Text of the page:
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Posted 20 Apr 2009

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Collapsing All Projects in Solution With a Custom Button in a ToolBar

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20 Apr 2009CPOL3 min read
How to collapse all projects in solution with a custom button in a ToolBar

[This article is a collage of the previous two articles: first and second, and shows how to create a custom button in a toolbar which collapses all your solution projects. Useful if you have solutions with more than 50 projects, like in my case.]

Part 1: Collapse All Projects in the Solution Explorer (Visual Studio)

If you work in large projects usually, you can end with up to 30, 40, 50 projects or more inside a single solution.

If that's your case, it is sometimes a pain to work with the solution explorer. In addition to that, Visual Studio sometimes expands the full solution when it opens it. How much time have you wasted clicking project by project just to get a tiny, collapsed solution?

No more!

Thanks to Edwin Evans, we have a simple VB Macro that collapses the entire solution. You can find the article here.

Just go to Tools -> Macros -> New Macro Project, rename it as you like, and paste the VB code there. Afterwards, you can create a custom ToolBar in the VisualStudio IDE and add your new macro as a button there.

Et voilá, one click collapse for your entire solution!

I've tried it and it works, at least in Visual Studio 2008. I'll post another article today on how to customize your toolbar… keep reading!

PS: For your quick reference, I paste Edwin Evans' code below:

VB.NET
Sub CollapseAll()
     ' Get the Solution Explorer tree
     Dim UIHSolutionExplorer As UIHierarchy
     UIHSolutionExplorer = DTE.Windows.Item( _
         Constants.vsext_wk_SProjectWindow).Object()
     ' Check if there is any open solution
     If (UIHSolutionExplorer.UIHierarchyItems.Count = 0) Then
         ' MsgBox("Nothing to collapse. You must have an open solution.")
         Return
     End If
     ' Get the top node (the name of the solution)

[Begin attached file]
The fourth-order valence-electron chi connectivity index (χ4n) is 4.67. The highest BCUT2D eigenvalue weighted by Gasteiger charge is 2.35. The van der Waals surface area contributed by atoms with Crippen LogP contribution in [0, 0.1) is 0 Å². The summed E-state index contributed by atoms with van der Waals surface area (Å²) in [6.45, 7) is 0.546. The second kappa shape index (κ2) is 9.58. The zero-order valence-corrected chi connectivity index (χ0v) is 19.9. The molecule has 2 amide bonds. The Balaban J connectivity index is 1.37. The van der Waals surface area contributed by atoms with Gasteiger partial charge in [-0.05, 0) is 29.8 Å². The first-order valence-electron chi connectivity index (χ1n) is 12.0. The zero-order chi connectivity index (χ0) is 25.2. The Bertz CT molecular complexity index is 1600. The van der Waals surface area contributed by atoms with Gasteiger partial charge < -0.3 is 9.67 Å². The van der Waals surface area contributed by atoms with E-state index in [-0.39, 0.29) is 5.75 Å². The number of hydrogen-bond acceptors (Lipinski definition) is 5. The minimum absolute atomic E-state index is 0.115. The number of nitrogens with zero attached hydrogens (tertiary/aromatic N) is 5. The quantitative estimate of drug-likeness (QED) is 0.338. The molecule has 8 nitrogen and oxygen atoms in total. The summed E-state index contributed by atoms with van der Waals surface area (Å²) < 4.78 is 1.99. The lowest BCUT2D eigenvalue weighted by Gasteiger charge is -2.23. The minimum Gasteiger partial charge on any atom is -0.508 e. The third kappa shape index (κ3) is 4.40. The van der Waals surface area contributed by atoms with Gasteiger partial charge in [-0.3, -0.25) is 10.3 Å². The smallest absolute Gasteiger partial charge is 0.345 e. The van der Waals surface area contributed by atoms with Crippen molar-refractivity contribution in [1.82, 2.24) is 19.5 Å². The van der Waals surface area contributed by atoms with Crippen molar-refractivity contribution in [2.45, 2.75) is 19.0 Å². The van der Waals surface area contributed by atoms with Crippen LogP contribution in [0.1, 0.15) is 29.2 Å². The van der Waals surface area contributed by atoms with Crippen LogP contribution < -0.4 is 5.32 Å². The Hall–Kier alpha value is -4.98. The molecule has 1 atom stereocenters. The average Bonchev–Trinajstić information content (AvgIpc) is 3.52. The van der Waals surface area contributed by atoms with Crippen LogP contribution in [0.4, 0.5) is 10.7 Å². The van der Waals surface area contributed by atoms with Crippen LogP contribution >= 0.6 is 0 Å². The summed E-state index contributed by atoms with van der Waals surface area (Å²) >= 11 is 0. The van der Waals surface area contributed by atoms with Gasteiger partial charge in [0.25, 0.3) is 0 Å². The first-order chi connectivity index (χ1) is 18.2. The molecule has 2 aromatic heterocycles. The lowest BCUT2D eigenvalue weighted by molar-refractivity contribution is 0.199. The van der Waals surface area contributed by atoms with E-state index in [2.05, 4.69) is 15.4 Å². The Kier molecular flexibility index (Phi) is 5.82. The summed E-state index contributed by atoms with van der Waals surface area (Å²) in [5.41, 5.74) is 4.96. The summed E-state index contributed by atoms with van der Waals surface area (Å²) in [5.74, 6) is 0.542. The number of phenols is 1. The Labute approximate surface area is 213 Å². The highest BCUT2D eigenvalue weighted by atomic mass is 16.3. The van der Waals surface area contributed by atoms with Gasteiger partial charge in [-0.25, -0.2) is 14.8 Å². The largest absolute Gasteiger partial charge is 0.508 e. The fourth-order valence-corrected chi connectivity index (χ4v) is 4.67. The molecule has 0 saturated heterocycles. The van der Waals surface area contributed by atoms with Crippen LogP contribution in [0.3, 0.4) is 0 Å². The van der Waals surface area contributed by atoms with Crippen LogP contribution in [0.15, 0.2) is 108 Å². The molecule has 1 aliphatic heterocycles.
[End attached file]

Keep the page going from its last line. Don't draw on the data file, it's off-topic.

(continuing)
Dim UIHSolutionRootNode As UIHierarchyItem
     UIHSolutionRootNode = UIHSolutionExplorer.UIHierarchyItems.Item(1)
     ' Collapse each project node
     Dim UIHItem As UIHierarchyItem
     For Each UIHItem In UIHSolutionRootNode.UIHierarchyItems
         UIHItem.UIHierarchyItems.Expanded = False
     Next
     ' Select the solution node, or else when you click
     ' on the solution window
     ' scrollbar, it will synchronize the open document
     ' with the tree and pop
     ' out the corresponding node which is probably not what you want.
     UIHSolutionRootNode.Select(vsUISelectionType.vsUISelectionTypeSelect)
 End Sub

Part 2: How to Create a Custom ToolBar in Visual Studio

It is sometimes necessary to add custom ToolBars to the Visual Studio IDE. This post will show you how to do it…

1. Create a New ToolBar

Just go to Tools –> Customize, you will find a new window like this one:

image

Click on the ToolBars tab, and then in the “New” button. It will ask for the name of the new ToolBar, in our case, the name was: “Macros”. Just type it and press return.

Now, your new ToolBar appears in the list on your left. Be sure to check it, so it will appear in the VisualStudio IDE (you can make it a floating ToolBar or dock it into the upper space for toolbars, whatever you want).

2. Add a new button to the ToolBar

Go to Tools –> Customize again, but this time click on the “Commands” tab, it´s something like this:

image

You have Command Categories on your left, and all the commands belonging to the selected category on your right.

To create a new button for one of that commands, just Drag&Drop the desired command to your new ToolBar. Easy as that.

3. Customize the Appearance of the Button

Again, go to Tools –> Customize –> Commands Tab.

This time, click on the “Rearrange Commands” button. A new window will show with all the customizing options for your menus and toolbars. Just like this one:

image

In this window, you can customize many things, like button order, appearance, icons, texts, whatever.

To customize your new ToolBar, just select the “ToolBar” radio button and your recently created ToolBar in the combo box of your right.

The list on the bottom-left part of the windows will show all the buttons the toolbar contains, and on the bottom-right part, you have customizing buttons: add, delete, move up and down and modify.

This last option allows you to change button text (Name), icons, and all that stuff.

Hope you liked it!

License

This article, along with any associated source code and files, is licensed under The Code Project Open License (CPOL)


Written By
Software Developer (Senior)
Spain Spain
Inaki Ayucar is a Microsoft MVP in DirectX/XNA, and a software engineer involved in development since his first Spectrum 48k, in the year 1987. He is the founder and chief developer of The Simax Project (www.simaxvirt.com) and is very interested in DirectX/XNA, physics, game development, simulation, C++ and C#.

His blog is: http://graphicdna.blogspot.com

To contact Inaki: iayucar@simax.es

Comments and Discussions

 
GeneralThoughts Pin
PIEBALDconsult20-Apr-09 6:50
professionalPIEBALDconsult20-Apr-09 6:50 
GeneralRe: Thoughts Pin
Inaki Ayucar20-Apr-09 7:04
Inaki Ayucar20-Apr-09 7:04 
GeneralRe: Thoughts Pin
PIEBALDconsult20-Apr-09 7:24
professionalPIEBALDconsult20-Apr-09 7:24 
GeneralRe: Thoughts Pin
Inaki Ayucar20-Apr-09 7:30
Inaki Ayucar20-Apr-09 7:30 
Yes, you are right. The title is not too accurate. I´ll change it.

Will you change the 1.0 vote for the article when done? Wink | ;)

Thanks.

Inaki Ayucar
http://graphicdna.blogspot.com

GeneralRe: Thoughts Pin
Inaki Ayucar20-Apr-09 7:34
Inaki Ayucar20-Apr-09 7:34 

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